Because of the Ptolemaeus-Alphonsus-Arzachel trio on the west side and the Theophilus-Cyrillus-Catharina trio on the east side, this whole area gets overlooked by many observers. Besides being the just south of the Apollo 16 landing (one of the most difficult sites to locate) it contains a profusion of interesting craters and features. The large craggy crater on the left is Albategnius (139km dia.) with Klein (46km) sitting on its southwest wall. Due south of this is the large ruined crater Parrot (121km). Then east of this crater is a curious looking double crater with a valley cutting through the pair. The lower crater is Vogel (27km) and the upper one is the satellite crater Vogel B and the valley is an illusion crated by two smaller craters that were formed from separate impacts on the northern wall of the "B" crater and the southern wall of Vogel that just happend to be aligned with the centers of the other craters! Moving further south of these we see two craters Argelander (36km) and Airy (37km).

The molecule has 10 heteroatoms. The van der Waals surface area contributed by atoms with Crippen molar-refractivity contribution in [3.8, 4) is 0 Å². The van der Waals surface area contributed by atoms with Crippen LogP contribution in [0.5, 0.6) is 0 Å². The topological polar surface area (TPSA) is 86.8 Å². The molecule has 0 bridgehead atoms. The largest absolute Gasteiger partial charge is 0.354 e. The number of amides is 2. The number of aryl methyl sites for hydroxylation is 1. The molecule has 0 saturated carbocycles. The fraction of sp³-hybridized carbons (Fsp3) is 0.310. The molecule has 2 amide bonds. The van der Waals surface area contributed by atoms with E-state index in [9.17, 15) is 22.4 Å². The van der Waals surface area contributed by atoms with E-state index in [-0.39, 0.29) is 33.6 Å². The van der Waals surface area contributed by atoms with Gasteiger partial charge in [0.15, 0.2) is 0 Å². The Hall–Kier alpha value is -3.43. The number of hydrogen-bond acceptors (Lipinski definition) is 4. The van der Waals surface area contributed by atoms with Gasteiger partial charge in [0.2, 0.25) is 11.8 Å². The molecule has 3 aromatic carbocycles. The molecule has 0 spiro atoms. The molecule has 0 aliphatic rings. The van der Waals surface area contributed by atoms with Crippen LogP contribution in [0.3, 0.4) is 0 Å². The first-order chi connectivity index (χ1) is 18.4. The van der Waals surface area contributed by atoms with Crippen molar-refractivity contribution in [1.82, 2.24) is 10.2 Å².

There are four large craters forming an eye catching north-south arc in the center of this image. The top one is Abulfeda (65km), below it is Almanon (51km), then Geber (46km) and lastly the doublet Abeneza (43km) and Azophi (49km). If you are going to this area find these first and use them as your guide to the rest of the area. Due east of Almanon is the crater Tacitus (41km). Notice the line of small craters between these last two running from the bottom of Abulfeda out past Tacitus. This is a catena a controversial latin name for what we used to just call "crater chains". In this case this is officially Catena Abulfeda. There are several hypothesized origins of these. One is that they are just chance alignments of ejecta from a lager impact that laid down secondary craters in a row. There are a few candidate craters for the origin of such material here. Second would be the volcanic hypothesis that these would be a line of vents along a fault. Third is that a series of impacts from a fragmented asteroid or comet pieces, similar in nature to what we saw with SL9 on Jupiter, but with the moons much lower rotational velocity they are much closer together. In this case a look at the LROC QuickMap image of this crater chain makes the first hypothesis more likely. Go to QuickMap and take a look. What do you think?